Algae Blooms in Fall Mean Lake Mendota Is Mixed Up

A mid-October algae bloom shows up on the Lake Mendota shoreline. Photo: Sam Oliver

A mid-October algae bloom shows up on the Lake Mendota shoreline. Photo: Sam Oliver

Earlier this month, anyone down on the shores of Madison’s lakes may have noticed the water tinged the green hue of an algae bloom, something we normally associate with the warmer summer months. But a final fall bloom isn’t all that unusual – It just means that the lakes are, literally, all mixed up.

During the summer our lakes stratify, meaning that a warm upper layer of water forms and settles on top of the denser, colder water below. Throughout this period, only that upper warm layer of water, or epilimnion, gets mixed up, bringing anything floating at the bottom of the layer to the surface and sending things at the top down. But nutrients that fall into the lower, colder layer of water, the hypolimnion, are trapped and begin to build up over time.

When the weather (and the lake) begins to cool, the lake enters a phase called “turnover.” During turnover, the epilimnion cools off, grows denser and pushes into the hypolimnion, shrinking that cold, bottom layer and bringing whatever is in it back into the mixing cycle.

AN illustration of seasonal lake mixing and stratification. Image: National Geographic

AN illustration of seasonal lake mixing and stratification. Image: National Geographic

Eventually this upper layer cools to the temperature of the bottom layer and the entire lake mixes, bringing an upwelling of nutrients stored since late spring. And these nutrients act like a fertilizer, promoting the growth of anything green. Continue reading

Field Samples: Snorkleing in Thailand

Welcome to our new “Field Samples” series. We conduct so much cool research at the CFL, that it’s hard to keep track. So, each week, we’ll do a Q&A with a faculty member, post doc, or grad student and ask what they’ve been up to, where it’s taken them, and what they’ve learned. Today, Aaron Koning tells us about his research in Thailand.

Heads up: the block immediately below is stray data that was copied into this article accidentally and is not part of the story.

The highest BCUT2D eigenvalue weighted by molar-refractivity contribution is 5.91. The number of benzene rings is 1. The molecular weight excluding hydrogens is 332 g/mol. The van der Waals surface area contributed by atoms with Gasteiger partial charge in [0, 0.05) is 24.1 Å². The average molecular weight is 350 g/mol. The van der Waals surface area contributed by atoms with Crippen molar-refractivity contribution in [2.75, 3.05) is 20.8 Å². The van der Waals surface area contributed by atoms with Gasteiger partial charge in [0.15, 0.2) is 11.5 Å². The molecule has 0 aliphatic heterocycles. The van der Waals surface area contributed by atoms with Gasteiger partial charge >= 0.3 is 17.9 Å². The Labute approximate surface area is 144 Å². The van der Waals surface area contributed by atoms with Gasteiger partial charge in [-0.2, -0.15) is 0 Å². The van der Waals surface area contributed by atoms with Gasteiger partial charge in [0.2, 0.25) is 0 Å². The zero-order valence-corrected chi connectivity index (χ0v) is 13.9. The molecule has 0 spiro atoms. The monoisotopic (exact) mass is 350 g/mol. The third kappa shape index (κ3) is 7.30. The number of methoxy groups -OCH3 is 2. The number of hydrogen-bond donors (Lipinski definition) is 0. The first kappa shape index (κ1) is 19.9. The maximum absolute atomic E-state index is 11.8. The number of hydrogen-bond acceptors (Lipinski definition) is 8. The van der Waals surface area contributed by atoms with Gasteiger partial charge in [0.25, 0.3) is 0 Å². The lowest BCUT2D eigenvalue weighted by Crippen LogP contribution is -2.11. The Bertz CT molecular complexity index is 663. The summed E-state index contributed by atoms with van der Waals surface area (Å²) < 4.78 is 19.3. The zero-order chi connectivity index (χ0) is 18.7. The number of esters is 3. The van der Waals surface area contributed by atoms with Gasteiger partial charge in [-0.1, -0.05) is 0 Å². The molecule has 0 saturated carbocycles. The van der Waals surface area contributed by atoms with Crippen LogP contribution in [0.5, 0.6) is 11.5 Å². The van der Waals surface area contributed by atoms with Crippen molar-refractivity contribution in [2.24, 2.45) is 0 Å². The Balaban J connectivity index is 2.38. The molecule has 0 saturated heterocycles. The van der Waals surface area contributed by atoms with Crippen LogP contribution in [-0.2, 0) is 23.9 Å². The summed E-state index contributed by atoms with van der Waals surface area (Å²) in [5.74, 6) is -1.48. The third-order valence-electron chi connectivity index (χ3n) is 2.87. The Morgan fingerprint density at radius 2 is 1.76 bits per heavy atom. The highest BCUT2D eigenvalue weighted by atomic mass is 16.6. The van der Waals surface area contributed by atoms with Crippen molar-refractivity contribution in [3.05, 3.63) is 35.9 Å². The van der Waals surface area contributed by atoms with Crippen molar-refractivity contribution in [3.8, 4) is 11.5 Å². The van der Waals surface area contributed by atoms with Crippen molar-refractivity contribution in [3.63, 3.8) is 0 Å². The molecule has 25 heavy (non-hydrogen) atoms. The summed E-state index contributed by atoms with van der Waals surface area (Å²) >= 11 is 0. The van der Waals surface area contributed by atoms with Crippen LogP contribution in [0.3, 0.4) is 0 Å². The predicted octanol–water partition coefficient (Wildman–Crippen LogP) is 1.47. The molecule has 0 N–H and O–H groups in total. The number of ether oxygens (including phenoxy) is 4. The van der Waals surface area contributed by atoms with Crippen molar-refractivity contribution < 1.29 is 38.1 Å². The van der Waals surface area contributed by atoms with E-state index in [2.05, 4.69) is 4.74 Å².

Overharvest has depleted fish stocks in many river stretches, but in community-based protected zones fish like the Neolissochilus and Bangana species pictured here are found in abundance. Photo: A. Koning

Overharvest has depleted fish stocks in many river stretches, but in community-based protected zones fish like the Neolissochilus and Bangana species pictured here are found in abundance. Photo: A. Koning

Who are you, where are you from, and how did you get here?

Aaron Koning

Aaron Koning

My name is Aaron Koning, I’m a 4th year PhD Student with Peter McIntyre. I am from Grand Rapids, MI, but came to CFL by route of northern Thailand. I was living and working for a study abroad program for 4 years prior to coming to Madison.

Pretend we just boarded an elevator and you only have one-minute to tell me about your work….3,2,1 go!

My work is exploring two different stories. The first story asks the question of how changing land use practices, especially agriculture, are affecting aquatic ecosystems in Thailand.The second asks if freshwater protected areas I encountered in the field can be effective at conserving freshwater fish biodiversity.

What question did you answer or do you hope to answer? What other questions might your work lead scientists to ask?

Aaron Koning collects water samples on Thailand's Yuam River

Aaron Koning collects water samples on Thailand’s Yuam River

For millennia, people in modern-day Thailand largely grew rice in paddy fields and a variety of crops in upland areas. Today, as markets have changed, there is an increasing push to expand agricultural land and to grow more nutrient-demainding crops like corn. I set out to see if recent land use change and changes in agricultural practices might be having an effect on the limitation state of algae, or alternatively, if the level of nutrients in Thai rivers were limiting algal accumulation. I used field experiments, measured water chemistry, and analyzed land cover data for my study regions to relate how different land use might have different effects on algal growth.

I also did fish surveys to see if the small, often community managed protected areas, or “no fishing” zones, I encountered were successful at protecting many of the regions fish species. Continue reading

Field Samples: Exploring Antarctic Lakes

Welcome to our new recurring blog feature – Field Samples. We’ve got so much cool research going on at the Center for Limnology, that it’s hard to keep track. So, each week, we’ll do a Q&A with a faculty member, post doc or grad student and see what they’ve been up to, where it’s taken them, and what they’ve learned. New CFL post doc, Hilary Dugan, is leading off – answering a few questions about her work in Antarctica.